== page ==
It is estimated that up to 7million people in the UK have high blood pressure and are unaware they have.
What is blood pressure and why do we need it?
Your heart is the main man when it comes to blood pressure, keeping it healthy will allow it to pump oxygen and nutrients to the rest of the organs in your body. Your blood pressure is a measure of the force your heart uses to pump blood around your body. Your arteries are the road system used to deliver oxygen and nutrients. So, we all need pressure to keep things moving.
It is perfectly normal for our blood pressure to go up and down, especially during activity. It’s when your blood pressure is high all the time even when you are doing nothing ,that it’s time to do something about it.
Symptoms of high blood pressure
Many people with high blood pressure have no symptoms and feel well. Some common symptoms are blurred vision, headaches that seem to be constant, shortness of breath and nosebleeds.
Strangely my husband had several nosebleeds leading up to the birth of our son and on checking, his blood pressure was high (obviously a stressful time for him!).
Even if you have no symptoms your GP practice will offer you a health check once you reach forty and every 5 years after that, these are essential points of contact to check your future risks and having your blood pressure checked is part of this appointment.
How is blood pressure measured?
You may have seen two readings sat one over the other. One being called Systolic pressure and the other Diastolic pressure.
Systolic is the highest level of blood pressure and that number is on top – so highest. Diastolic is lowest level of blood pressure sitting on the bottom. The highest, systolic reading is when your heart contracts to pump blood through your arteries and around your body. The lowest, diastolic is when your heart is relaxing between beats. Ideally your blood pressure reading should be under 140/90mmHg.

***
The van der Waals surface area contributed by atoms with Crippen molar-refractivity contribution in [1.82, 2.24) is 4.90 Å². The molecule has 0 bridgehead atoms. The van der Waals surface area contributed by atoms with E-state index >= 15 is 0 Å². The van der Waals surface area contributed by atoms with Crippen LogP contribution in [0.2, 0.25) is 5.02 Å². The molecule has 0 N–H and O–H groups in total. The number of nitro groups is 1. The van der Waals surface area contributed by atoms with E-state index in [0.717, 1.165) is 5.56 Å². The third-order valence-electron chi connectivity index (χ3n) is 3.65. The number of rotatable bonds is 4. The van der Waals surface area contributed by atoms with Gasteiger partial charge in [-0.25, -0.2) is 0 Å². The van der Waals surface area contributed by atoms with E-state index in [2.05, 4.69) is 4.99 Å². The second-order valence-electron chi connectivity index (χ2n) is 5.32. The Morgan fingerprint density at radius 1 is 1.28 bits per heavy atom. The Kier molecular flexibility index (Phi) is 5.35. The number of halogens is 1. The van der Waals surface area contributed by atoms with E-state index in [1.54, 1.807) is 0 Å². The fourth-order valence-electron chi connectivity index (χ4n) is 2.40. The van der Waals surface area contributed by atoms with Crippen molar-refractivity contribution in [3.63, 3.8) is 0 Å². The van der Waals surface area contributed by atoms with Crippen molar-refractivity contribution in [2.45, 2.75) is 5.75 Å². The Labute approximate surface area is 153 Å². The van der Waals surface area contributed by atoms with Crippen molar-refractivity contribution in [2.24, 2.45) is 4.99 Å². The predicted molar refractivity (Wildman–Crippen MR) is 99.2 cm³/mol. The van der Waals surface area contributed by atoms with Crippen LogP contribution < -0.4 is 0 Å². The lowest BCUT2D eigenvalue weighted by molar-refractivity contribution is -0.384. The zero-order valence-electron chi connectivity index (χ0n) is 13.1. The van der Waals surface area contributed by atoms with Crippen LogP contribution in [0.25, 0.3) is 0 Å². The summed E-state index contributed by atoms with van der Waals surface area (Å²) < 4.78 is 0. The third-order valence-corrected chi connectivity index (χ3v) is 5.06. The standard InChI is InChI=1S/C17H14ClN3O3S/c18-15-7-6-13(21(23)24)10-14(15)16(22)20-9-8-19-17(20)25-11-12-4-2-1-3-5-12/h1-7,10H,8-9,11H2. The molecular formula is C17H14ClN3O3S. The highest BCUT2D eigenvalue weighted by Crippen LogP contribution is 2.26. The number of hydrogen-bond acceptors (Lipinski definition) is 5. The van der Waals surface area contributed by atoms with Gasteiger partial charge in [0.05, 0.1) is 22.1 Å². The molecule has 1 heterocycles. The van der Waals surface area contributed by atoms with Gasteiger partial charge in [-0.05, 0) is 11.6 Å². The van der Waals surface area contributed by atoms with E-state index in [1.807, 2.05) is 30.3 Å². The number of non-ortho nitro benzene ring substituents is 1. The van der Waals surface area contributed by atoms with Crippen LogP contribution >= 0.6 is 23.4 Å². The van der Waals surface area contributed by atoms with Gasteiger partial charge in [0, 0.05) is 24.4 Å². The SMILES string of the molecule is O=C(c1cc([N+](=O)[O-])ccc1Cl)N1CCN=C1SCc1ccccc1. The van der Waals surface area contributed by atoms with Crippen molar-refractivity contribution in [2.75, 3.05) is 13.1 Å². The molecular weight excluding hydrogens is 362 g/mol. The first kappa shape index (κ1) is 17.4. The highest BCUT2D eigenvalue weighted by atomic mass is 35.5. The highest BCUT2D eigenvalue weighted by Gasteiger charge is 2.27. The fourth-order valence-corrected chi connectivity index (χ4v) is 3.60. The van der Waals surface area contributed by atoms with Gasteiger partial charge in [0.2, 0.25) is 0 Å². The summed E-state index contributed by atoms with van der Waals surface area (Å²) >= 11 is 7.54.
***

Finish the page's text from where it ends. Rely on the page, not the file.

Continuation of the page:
What is high blood pressure?
Hypertension is the medical term that means your blood pressure is always too high. High blood pressure is a serious condition, that can lead to heart and circulatory diseases, heart attacks, stroke, kidney failure, sight problems and heart failure.
Normal healthy arteries are stretchy to cope with your blood pressure going up and down whilst pumping blood and carrying it to your organs. If you have high blood your arteries become stiff and narrow. This narrowing makes it easier for fatty material to build on their walls and clog up arteries. Clogged arteries can lead to heart attack and strokes occurring.
What increases the risk of developing hypertension (high blood pressure)
1. Family genetics
2. Ethnicity more common if you are of black African or of black Caribbean descent.
4. Drinking too much Alcohol
5. Leading a sedentary lifestyle.
6. Being overweight
7. A diet high in processed foods that contain large hidden amounts of salt.
The good news is that five of the above can be modified and improved by adopting some small simple changes. Even the top two risks that you cannot change, can improve with a healthy lifestyle and reduce your risks associated with high blood pressure and other related lifestyle risks such as high cholesterol and raised blood glucose levels.
One You Lincolnshire offers support in all areas of lifestyle improvement, as well as a dedicated Health coach team offering one to one support sessions if you need that bit extra help to make positive changes. Your aspirations for a long, healthy and happy life are what we seek to help you achieve. For more information about our Stop Smoking, Move More, Eat Well and Drink Less pathways support to make healthy lifestyle choices visit One You Lincolnshire and register for free today to speak to one of our Health Coaches.
This blog has been written using supportive material and information from the British Heart Foundation.
The information and advice within this blog are not intended to replace any medical advice, with all our clients we seek to address their individual needs and circumstances - this includes any adaptations required for long- or short-term health conditions and medications. Please seek medical advice if you have any health conditions before considering a lifestyle change. If you would like to address any of the content of this blog, please email us.